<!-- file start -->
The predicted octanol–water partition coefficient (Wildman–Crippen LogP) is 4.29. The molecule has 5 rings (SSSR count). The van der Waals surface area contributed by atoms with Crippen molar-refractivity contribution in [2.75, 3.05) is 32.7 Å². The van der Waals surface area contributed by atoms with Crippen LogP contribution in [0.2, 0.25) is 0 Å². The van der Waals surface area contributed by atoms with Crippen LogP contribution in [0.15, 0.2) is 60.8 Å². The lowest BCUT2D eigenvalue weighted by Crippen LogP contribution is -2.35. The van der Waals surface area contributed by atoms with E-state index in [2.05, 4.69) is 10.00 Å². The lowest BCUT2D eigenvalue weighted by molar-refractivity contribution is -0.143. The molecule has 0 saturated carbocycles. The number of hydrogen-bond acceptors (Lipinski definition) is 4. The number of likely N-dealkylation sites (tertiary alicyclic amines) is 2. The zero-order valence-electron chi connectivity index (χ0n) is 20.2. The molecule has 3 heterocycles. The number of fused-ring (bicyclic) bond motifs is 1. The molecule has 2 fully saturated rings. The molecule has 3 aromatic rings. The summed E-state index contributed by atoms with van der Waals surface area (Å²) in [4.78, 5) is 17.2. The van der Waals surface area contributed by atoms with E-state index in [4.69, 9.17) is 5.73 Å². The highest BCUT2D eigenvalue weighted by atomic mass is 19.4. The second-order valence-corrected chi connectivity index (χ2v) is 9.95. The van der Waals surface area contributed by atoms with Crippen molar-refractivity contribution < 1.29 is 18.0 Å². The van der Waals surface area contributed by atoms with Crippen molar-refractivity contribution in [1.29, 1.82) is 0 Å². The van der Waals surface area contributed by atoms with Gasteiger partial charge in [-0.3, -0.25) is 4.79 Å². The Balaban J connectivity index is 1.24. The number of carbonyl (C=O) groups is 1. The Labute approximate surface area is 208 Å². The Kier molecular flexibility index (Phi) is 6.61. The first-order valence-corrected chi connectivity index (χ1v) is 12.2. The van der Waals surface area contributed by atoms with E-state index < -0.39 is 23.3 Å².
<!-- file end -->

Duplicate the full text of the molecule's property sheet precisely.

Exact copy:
The predicted octanol–water partition coefficient (Wildman–Crippen LogP) is 4.29. The molecule has 5 rings (SSSR count). The van der Waals surface area contributed by atoms with Crippen molar-refractivity contribution in [2.75, 3.05) is 32.7 Å². The van der Waals surface area contributed by atoms with Crippen LogP contribution in [0.2, 0.25) is 0 Å². The van der Waals surface area contributed by atoms with Crippen LogP contribution in [0.15, 0.2) is 60.8 Å². The lowest BCUT2D eigenvalue weighted by Crippen LogP contribution is -2.35. The van der Waals surface area contributed by atoms with E-state index in [2.05, 4.69) is 10.00 Å². The lowest BCUT2D eigenvalue weighted by molar-refractivity contribution is -0.143. The molecule has 0 saturated carbocycles. The number of hydrogen-bond acceptors (Lipinski definition) is 4. The number of likely N-dealkylation sites (tertiary alicyclic amines) is 2. The zero-order valence-electron chi connectivity index (χ0n) is 20.2. The molecule has 3 heterocycles. The number of fused-ring (bicyclic) bond motifs is 1. The molecule has 2 fully saturated rings. The molecule has 3 aromatic rings. The summed E-state index contributed by atoms with van der Waals surface area (Å²) in [4.78, 5) is 17.2. The van der Waals surface area contributed by atoms with E-state index in [4.69, 9.17) is 5.73 Å². The highest BCUT2D eigenvalue weighted by atomic mass is 19.4. The second-order valence-corrected chi connectivity index (χ2v) is 9.95. The van der Waals surface area contributed by atoms with Crippen molar-refractivity contribution < 1.29 is 18.0 Å². The van der Waals surface area contributed by atoms with Crippen molar-refractivity contribution in [1.29, 1.82) is 0 Å². The van der Waals surface area contributed by atoms with Gasteiger partial charge in [-0.3, -0.25) is 4.79 Å². The Balaban J connectivity index is 1.24. The number of carbonyl (C=O) groups is 1. The Labute approximate surface area is 208 Å². The Kier molecular flexibility index (Phi) is 6.61. The first-order valence-corrected chi connectivity index (χ1v) is 12.2. The van der Waals surface area contributed by atoms with E-state index < -0.39 is 23.3 Å².